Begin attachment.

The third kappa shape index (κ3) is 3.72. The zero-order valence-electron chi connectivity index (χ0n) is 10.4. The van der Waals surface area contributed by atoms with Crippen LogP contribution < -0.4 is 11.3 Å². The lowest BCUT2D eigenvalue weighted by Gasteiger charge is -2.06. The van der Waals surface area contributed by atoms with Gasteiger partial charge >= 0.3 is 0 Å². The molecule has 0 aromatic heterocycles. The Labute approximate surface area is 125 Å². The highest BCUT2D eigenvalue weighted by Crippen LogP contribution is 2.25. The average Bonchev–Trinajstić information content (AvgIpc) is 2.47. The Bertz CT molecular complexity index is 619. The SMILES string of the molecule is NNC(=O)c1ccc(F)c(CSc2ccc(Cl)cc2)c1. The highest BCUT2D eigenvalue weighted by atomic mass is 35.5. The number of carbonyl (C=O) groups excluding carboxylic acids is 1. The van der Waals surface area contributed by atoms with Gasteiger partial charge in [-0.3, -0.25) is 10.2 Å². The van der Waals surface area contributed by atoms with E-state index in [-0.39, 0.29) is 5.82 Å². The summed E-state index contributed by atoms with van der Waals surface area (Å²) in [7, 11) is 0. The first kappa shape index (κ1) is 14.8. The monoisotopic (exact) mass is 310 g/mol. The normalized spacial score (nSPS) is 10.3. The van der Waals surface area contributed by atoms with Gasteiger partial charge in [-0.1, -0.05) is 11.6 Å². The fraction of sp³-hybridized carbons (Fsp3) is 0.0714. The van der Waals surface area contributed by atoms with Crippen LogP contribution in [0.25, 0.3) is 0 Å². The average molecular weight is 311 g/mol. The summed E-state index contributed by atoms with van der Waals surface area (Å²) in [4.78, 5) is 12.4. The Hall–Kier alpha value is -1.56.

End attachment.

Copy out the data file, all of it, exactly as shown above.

The third kappa shape index (κ3) is 3.72. The zero-order valence-electron chi connectivity index (χ0n) is 10.4. The van der Waals surface area contributed by atoms with Crippen LogP contribution < -0.4 is 11.3 Å². The lowest BCUT2D eigenvalue weighted by Gasteiger charge is -2.06. The van der Waals surface area contributed by atoms with Gasteiger partial charge >= 0.3 is 0 Å². The molecule has 0 aromatic heterocycles. The Labute approximate surface area is 125 Å². The highest BCUT2D eigenvalue weighted by Crippen LogP contribution is 2.25. The average Bonchev–Trinajstić information content (AvgIpc) is 2.47. The Bertz CT molecular complexity index is 619. The SMILES string of the molecule is NNC(=O)c1ccc(F)c(CSc2ccc(Cl)cc2)c1. The highest BCUT2D eigenvalue weighted by atomic mass is 35.5. The number of carbonyl (C=O) groups excluding carboxylic acids is 1. The van der Waals surface area contributed by atoms with Gasteiger partial charge in [-0.3, -0.25) is 10.2 Å². The van der Waals surface area contributed by atoms with E-state index in [-0.39, 0.29) is 5.82 Å². The summed E-state index contributed by atoms with van der Waals surface area (Å²) in [7, 11) is 0. The first kappa shape index (κ1) is 14.8. The monoisotopic (exact) mass is 310 g/mol. The normalized spacial score (nSPS) is 10.3. The van der Waals surface area contributed by atoms with Gasteiger partial charge in [-0.1, -0.05) is 11.6 Å². The fraction of sp³-hybridized carbons (Fsp3) is 0.0714. The van der Waals surface area contributed by atoms with Crippen LogP contribution in [0.25, 0.3) is 0 Å². The average molecular weight is 311 g/mol. The summed E-state index contributed by atoms with van der Waals surface area (Å²) in [4.78, 5) is 12.4. The Hall–Kier alpha value is -1.56.